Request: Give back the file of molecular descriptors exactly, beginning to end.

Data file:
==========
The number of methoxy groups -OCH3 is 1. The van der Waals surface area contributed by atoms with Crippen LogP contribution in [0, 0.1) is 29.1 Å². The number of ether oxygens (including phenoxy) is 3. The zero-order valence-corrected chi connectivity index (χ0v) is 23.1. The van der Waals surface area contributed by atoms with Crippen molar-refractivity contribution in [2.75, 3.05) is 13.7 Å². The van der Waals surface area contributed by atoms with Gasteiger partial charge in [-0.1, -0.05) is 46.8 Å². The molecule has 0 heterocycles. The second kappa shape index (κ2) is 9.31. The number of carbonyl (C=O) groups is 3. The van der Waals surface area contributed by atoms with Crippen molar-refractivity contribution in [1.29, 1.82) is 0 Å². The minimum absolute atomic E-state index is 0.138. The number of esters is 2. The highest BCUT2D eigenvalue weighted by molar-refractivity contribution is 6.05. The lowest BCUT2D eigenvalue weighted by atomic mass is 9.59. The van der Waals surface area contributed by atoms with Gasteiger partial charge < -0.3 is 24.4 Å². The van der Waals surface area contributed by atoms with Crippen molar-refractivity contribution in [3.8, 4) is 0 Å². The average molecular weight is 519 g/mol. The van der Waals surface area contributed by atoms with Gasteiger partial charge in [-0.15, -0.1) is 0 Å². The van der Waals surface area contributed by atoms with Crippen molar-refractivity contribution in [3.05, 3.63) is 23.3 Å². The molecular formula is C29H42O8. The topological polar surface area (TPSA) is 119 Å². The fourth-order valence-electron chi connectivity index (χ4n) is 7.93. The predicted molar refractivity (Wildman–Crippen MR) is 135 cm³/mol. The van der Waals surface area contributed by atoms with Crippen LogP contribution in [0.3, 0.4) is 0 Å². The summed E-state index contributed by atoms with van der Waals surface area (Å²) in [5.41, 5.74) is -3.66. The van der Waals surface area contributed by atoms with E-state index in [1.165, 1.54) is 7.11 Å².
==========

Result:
The number of methoxy groups -OCH3 is 1. The van der Waals surface area contributed by atoms with Crippen LogP contribution in [0, 0.1) is 29.1 Å². The number of ether oxygens (including phenoxy) is 3. The zero-order valence-corrected chi connectivity index (χ0v) is 23.1. The van der Waals surface area contributed by atoms with Crippen molar-refractivity contribution in [2.75, 3.05) is 13.7 Å². The van der Waals surface area contributed by atoms with Gasteiger partial charge in [-0.1, -0.05) is 46.8 Å². The molecule has 0 heterocycles. The second kappa shape index (κ2) is 9.31. The number of carbonyl (C=O) groups is 3. The van der Waals surface area contributed by atoms with Crippen molar-refractivity contribution in [1.29, 1.82) is 0 Å². The minimum absolute atomic E-state index is 0.138. The number of esters is 2. The highest BCUT2D eigenvalue weighted by molar-refractivity contribution is 6.05. The lowest BCUT2D eigenvalue weighted by atomic mass is 9.59. The van der Waals surface area contributed by atoms with Gasteiger partial charge < -0.3 is 24.4 Å². The van der Waals surface area contributed by atoms with Crippen molar-refractivity contribution in [3.8, 4) is 0 Å². The average molecular weight is 519 g/mol. The van der Waals surface area contributed by atoms with Gasteiger partial charge in [-0.15, -0.1) is 0 Å². The van der Waals surface area contributed by atoms with Crippen molar-refractivity contribution in [3.05, 3.63) is 23.3 Å². The molecular formula is C29H42O8. The topological polar surface area (TPSA) is 119 Å². The fourth-order valence-electron chi connectivity index (χ4n) is 7.93. The predicted molar refractivity (Wildman–Crippen MR) is 135 cm³/mol. The van der Waals surface area contributed by atoms with Crippen LogP contribution in [0.3, 0.4) is 0 Å². The summed E-state index contributed by atoms with van der Waals surface area (Å²) in [5.41, 5.74) is -3.66. The van der Waals surface area contributed by atoms with E-state index in [1.165, 1.54) is 7.11 Å².